Harrison Happenings: Justin Trudeau ignites the torch

Age shouldn't dictate one's ability to lead the country

Two weeks ago, like many other Canadians, I followed the Liberal leadership convention with great interest. Why, when we have a federal government that kept us out of trouble and above water during difficult times?

I think most people who have watched the convention know why: We all have been missing “the spark.” But now, once again, there is a leader who not only knows and loves our country, but dares to dream about our destiny and is prepared to work towards it. Not alone, but with all of us, especially with the younger generations who so often feel left out in the decision-making process and therefore lose interest.

Justin Trudeau won the leadership with a landslide percentage not ever reached before during such an event and yet, some people stated immediately that he is too young and too inexperienced. Why, at the age of 41 and a life behind him steeped in politics? How old does one have to be to become the leader of our country? This job requires — especially in our time — a lot of energy and endurance, two items that tend to fade away when we approach midlife.

Also, when we make these assumptions about age, etc., we should not forget that every party leader has a team behind him or her that is well prepared for the duties and work needed to run the country. But, while these things can be learned, what it takes to be a leader, a leader who can ignite the torch,  is very rare and a gift that comes only once in a while.

By the way, I really liked the new set-up of the convention, including the one-week waiting period between the last debate and announcement of the new leader. It is a much needed first step towards a more modern way to deal with political “happenings.” Sure, having to wait might sometimes frustrate us, but it also provides necessary safe guards. As someone wrote recently in the Observer: “frustration is a component of democracy!”  I also liked Justin Trudeau’s acceptance speech which he delivered with thankfulness, again, a welcome change from the usual style.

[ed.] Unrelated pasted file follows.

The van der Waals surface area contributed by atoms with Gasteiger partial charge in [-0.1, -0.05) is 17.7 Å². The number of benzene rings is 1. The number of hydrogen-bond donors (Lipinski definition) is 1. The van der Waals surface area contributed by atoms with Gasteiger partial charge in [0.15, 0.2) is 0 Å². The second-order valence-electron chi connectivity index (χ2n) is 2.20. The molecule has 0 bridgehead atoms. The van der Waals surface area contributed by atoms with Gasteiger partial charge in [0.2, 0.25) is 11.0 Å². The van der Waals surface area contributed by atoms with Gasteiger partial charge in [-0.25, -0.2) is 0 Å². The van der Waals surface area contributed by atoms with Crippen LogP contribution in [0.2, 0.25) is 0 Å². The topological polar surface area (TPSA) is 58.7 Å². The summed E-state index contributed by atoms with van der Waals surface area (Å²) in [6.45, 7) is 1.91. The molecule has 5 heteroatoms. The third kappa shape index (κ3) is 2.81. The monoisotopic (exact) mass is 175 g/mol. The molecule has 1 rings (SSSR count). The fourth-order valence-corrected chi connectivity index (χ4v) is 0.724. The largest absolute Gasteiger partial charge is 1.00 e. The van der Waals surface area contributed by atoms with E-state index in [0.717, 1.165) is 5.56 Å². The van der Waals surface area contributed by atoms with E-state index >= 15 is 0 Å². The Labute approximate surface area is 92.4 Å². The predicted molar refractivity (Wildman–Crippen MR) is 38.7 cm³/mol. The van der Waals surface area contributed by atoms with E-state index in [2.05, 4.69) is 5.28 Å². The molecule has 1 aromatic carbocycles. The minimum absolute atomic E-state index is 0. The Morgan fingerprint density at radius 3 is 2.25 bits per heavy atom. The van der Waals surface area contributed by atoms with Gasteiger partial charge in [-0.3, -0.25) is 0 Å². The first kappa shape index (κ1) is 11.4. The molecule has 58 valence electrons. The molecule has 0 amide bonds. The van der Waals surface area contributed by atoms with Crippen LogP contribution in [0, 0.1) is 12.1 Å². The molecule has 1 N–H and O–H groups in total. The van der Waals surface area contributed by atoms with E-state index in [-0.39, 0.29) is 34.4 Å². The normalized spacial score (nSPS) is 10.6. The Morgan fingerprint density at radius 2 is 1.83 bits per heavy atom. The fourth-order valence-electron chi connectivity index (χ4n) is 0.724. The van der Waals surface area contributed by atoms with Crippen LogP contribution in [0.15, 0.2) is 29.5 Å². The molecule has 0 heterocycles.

Later in time, again like everybody else, I watched the Boston drama unfold and could not help but feel sorry for absolutely everybody involved. First, of course, for the victims of the bombing itself — innocent bystanders who were in the wrong spot at the wrong time. How much more innocent can one be? Next, for the entire population of Boston and its suburbs, who went collectively through intense days of the drama with all its implications, and especially for the policemen who got killed or injured in the course of duty. I felt sorry for the alleged bombers’ family, who had perhaps worked very hard to become worthwhile citizens of their new homeland and now felt betrayed  In a strange way, however, I also felt sorry for the two brothers, who apparently grew up in Chechnia, then were brought to the United States of America, but perhaps never really felt at home there. Both were healthy, athletic and had received a good education — what a waste of life:  one dead, the other wounded in the hospital, awaiting trial. Whatever will come out of this sad story, be it the act of only the two brothers or part of something much bigger, it is and remains a tragedy all around. And, in a way, we all feel like we are part of the picture, the picture of modern-day societies.

And this, I think, is what Justin Trudeau meant when he said, in an interview with Peter Mansbridge, that he would try to find out what is the cause of it all, so we, as a society, can deal with it and make sure it will not happen again.